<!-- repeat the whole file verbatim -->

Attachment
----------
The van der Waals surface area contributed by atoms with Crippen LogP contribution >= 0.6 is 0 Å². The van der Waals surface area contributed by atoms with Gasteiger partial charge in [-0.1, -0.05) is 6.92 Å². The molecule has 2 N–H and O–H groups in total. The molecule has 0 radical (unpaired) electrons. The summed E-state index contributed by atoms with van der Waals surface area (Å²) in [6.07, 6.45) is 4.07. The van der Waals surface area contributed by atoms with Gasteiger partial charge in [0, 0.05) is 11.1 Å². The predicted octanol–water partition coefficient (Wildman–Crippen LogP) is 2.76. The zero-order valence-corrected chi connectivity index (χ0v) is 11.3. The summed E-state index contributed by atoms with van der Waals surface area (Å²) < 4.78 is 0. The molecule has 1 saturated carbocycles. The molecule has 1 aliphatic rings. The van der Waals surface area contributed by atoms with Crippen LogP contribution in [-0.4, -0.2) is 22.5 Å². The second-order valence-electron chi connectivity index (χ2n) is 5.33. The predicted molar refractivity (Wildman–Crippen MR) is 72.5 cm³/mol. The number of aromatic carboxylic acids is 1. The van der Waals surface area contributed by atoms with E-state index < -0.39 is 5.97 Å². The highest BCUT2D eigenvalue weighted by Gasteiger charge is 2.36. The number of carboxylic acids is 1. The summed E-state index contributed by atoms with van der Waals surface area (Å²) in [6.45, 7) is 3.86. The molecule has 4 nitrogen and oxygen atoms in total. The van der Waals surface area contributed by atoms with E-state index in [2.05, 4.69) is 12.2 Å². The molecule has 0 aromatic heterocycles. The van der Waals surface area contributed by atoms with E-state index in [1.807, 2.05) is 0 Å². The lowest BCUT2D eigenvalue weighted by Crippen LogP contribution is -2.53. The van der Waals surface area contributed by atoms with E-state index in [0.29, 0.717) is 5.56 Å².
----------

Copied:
The van der Waals surface area contributed by atoms with Crippen LogP contribution >= 0.6 is 0 Å². The van der Waals surface area contributed by atoms with Gasteiger partial charge in [-0.1, -0.05) is 6.92 Å². The molecule has 2 N–H and O–H groups in total. The molecule has 0 radical (unpaired) electrons. The summed E-state index contributed by atoms with van der Waals surface area (Å²) in [6.07, 6.45) is 4.07. The van der Waals surface area contributed by atoms with Gasteiger partial charge in [0, 0.05) is 11.1 Å². The predicted octanol–water partition coefficient (Wildman–Crippen LogP) is 2.76. The zero-order valence-corrected chi connectivity index (χ0v) is 11.3. The summed E-state index contributed by atoms with van der Waals surface area (Å²) < 4.78 is 0. The molecule has 1 saturated carbocycles. The molecule has 1 aliphatic rings. The van der Waals surface area contributed by atoms with Crippen LogP contribution in [-0.4, -0.2) is 22.5 Å². The second-order valence-electron chi connectivity index (χ2n) is 5.33. The predicted molar refractivity (Wildman–Crippen MR) is 72.5 cm³/mol. The number of aromatic carboxylic acids is 1. The van der Waals surface area contributed by atoms with E-state index < -0.39 is 5.97 Å². The highest BCUT2D eigenvalue weighted by Gasteiger charge is 2.36. The number of carboxylic acids is 1. The summed E-state index contributed by atoms with van der Waals surface area (Å²) in [6.45, 7) is 3.86. The molecule has 4 nitrogen and oxygen atoms in total. The van der Waals surface area contributed by atoms with E-state index in [2.05, 4.69) is 12.2 Å². The molecule has 0 aromatic heterocycles. The van der Waals surface area contributed by atoms with E-state index in [1.807, 2.05) is 0 Å². The lowest BCUT2D eigenvalue weighted by Crippen LogP contribution is -2.53. The van der Waals surface area contributed by atoms with E-state index in [0.29, 0.717) is 5.56 Å².